Last week I have attended several insightful online sessions at the Melbourne Writers Festival. One of the sessions focused on the role of literature at the time of social crisis, climate change and the roles of literature in the education system in Australia. From this session I have learned that the literature serves an important role in society, it helps us to negotiate and understand societal problems and understand stories of “the other”. For kids, literature serves as a way to understand their identity and their country.
Australian literary landscape includes colonial writings, yet other less prominent streams focus on indigenous writings and writings of recent immigrants. In secondary schools, for example, Australian literature remains a fragile and fragmented area. It is only recently (since 2007) that the Australian literature was mandated within curriculum in schools. Australian schools place way more focus on the world literature as opposed to the Australian literature. This tendency could be explained by the dominant legacies of colonialism and historical traditions.
Literary education within Australian schools is also influenced by the political matters. The neo-liberal government places strong focus on the exams and students scores. It is the content of these exams that drives the curriculum choices and sharpens students’ focus. While teachers get increasingly high workloads and administrative burdens, they should be the cheerleaders of the Australian literature. Australian teachers should balance the need for global education and local knowledge.
After all, our training and education determine how we read and understand books. “You don’t read a text, but a text reads you”. Indeed, I notice myself that my international background shapes my interpretations of Australian books. It is very surprising that Australian schools don’t include much of Australian literature (I haven’t studied myself in Australia). I have to still familiarize myself with Australian literary landscape. My next blog posts will outline this interesting journey.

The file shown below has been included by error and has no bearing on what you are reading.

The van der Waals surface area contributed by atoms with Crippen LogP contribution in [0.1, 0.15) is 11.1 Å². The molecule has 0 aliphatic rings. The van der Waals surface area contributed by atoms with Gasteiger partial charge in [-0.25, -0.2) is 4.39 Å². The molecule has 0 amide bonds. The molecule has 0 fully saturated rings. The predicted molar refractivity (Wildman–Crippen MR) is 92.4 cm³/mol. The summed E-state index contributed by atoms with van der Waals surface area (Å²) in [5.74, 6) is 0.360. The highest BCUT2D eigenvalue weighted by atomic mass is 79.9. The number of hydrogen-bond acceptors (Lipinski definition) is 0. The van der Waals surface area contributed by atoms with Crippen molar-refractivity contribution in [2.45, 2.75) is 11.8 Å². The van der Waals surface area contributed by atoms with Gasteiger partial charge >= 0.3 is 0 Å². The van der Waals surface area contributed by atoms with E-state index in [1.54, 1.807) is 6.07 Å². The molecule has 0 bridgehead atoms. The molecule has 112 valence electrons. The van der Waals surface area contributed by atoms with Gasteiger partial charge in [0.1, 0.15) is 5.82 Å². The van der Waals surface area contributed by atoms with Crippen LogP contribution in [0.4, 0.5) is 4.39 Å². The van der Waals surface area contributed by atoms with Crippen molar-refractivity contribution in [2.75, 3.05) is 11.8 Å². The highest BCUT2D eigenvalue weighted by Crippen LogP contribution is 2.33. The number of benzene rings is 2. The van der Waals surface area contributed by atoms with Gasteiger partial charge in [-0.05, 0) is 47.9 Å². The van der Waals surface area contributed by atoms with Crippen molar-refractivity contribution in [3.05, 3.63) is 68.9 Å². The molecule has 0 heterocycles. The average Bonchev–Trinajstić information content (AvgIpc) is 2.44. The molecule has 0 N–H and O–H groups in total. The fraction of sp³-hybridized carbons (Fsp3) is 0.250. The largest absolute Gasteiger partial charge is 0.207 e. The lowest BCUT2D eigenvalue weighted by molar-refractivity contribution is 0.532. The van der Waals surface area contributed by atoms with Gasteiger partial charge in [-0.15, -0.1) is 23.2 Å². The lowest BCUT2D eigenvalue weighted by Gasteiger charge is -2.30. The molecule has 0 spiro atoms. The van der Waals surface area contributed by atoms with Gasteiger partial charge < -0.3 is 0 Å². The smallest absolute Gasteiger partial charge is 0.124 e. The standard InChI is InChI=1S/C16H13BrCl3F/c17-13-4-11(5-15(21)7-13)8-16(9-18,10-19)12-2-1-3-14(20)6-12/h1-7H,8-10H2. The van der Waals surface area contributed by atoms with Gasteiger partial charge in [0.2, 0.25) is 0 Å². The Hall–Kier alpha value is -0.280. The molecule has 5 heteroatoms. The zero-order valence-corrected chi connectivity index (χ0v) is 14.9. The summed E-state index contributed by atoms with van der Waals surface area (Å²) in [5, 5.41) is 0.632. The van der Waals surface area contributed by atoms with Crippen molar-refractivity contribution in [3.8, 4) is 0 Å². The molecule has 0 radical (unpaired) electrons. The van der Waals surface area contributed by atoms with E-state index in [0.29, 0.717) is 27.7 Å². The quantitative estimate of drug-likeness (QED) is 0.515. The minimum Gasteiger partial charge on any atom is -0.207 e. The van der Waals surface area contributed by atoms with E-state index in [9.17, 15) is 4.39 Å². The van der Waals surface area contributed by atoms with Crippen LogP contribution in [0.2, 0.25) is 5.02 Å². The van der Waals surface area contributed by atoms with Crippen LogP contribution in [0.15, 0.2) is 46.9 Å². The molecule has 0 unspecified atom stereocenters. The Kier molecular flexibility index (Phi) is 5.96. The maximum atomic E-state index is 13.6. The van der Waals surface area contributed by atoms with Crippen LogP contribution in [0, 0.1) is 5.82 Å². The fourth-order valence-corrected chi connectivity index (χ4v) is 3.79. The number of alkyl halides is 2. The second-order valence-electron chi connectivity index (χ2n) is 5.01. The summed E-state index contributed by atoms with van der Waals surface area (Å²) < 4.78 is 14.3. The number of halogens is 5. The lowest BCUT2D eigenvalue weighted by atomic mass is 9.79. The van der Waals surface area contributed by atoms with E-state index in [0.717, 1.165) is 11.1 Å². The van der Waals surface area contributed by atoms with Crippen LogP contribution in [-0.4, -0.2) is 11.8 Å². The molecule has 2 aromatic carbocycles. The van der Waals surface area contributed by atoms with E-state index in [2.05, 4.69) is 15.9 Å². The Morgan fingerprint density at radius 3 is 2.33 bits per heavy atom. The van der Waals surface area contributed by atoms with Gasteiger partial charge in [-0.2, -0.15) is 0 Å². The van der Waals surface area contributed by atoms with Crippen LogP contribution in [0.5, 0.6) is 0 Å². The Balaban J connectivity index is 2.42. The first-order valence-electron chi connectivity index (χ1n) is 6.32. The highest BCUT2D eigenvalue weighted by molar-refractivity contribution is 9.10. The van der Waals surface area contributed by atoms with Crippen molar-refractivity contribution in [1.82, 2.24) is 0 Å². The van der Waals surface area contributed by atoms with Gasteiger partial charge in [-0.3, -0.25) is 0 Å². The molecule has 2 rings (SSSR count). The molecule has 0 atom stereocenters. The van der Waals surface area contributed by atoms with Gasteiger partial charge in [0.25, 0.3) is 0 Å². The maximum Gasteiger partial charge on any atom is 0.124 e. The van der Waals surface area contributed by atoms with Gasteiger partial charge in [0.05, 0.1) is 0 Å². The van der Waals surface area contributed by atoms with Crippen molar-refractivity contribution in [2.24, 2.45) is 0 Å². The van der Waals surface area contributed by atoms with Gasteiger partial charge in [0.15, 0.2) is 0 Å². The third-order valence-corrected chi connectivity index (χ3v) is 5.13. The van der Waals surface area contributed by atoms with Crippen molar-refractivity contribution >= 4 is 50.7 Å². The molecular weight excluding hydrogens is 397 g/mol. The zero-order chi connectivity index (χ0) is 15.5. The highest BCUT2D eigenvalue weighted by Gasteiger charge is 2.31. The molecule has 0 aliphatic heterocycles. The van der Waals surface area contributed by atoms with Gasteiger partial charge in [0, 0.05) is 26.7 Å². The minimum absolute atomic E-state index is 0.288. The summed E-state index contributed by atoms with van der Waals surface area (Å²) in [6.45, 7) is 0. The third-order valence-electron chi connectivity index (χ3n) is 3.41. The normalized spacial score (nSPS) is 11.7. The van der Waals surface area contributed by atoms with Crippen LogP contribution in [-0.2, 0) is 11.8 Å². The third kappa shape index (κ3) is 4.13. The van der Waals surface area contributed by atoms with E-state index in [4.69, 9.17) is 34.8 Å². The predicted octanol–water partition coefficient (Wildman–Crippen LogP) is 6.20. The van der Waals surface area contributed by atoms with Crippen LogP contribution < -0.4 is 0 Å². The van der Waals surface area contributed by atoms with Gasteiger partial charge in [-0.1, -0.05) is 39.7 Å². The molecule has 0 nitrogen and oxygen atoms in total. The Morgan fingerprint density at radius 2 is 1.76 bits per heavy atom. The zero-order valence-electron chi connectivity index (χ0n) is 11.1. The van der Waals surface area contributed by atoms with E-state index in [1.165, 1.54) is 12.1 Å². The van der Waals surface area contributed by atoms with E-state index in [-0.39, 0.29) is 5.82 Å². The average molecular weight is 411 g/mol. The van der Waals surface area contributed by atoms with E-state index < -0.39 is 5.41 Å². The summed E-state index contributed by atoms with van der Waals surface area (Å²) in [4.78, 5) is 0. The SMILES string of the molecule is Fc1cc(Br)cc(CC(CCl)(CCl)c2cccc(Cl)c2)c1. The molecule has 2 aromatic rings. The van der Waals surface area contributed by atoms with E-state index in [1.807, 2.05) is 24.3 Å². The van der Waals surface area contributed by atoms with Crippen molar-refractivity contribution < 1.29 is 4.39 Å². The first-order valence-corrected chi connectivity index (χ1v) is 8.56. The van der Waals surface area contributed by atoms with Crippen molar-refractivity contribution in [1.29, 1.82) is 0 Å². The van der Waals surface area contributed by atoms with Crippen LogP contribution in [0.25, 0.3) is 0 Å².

Let’s continue our discussion of the “7 habits of highly effective people” written by Stephen Covey. Win-win is another habit suggested by Stephen Covey in his famous book “7 habits of highly effective people”. Covey describes this paradigm as constantly seeking mutual benefit in interactions. Covey argues that most people think in terms of win-lose … Continue reading “Habit 4: Think Win-Win – principles of interpersonal leadership”
Orhan is a Nobel Prize winner in literature in 2006. Orhan Pamuk’s novel “Snow” is both challenging to read, melancholic and deep. I like reading difficult literature as it allows for some space to fill the gaps and requires you to think about the implicit meanings. The first challenge for me was to understand the … Continue reading ““Snow” by Orhan Pamuk”
Image By Davidjcmorris – Own work, CC BY-SA 4.0, https://commons.wikimedia.org/w/index.php?curid=74528894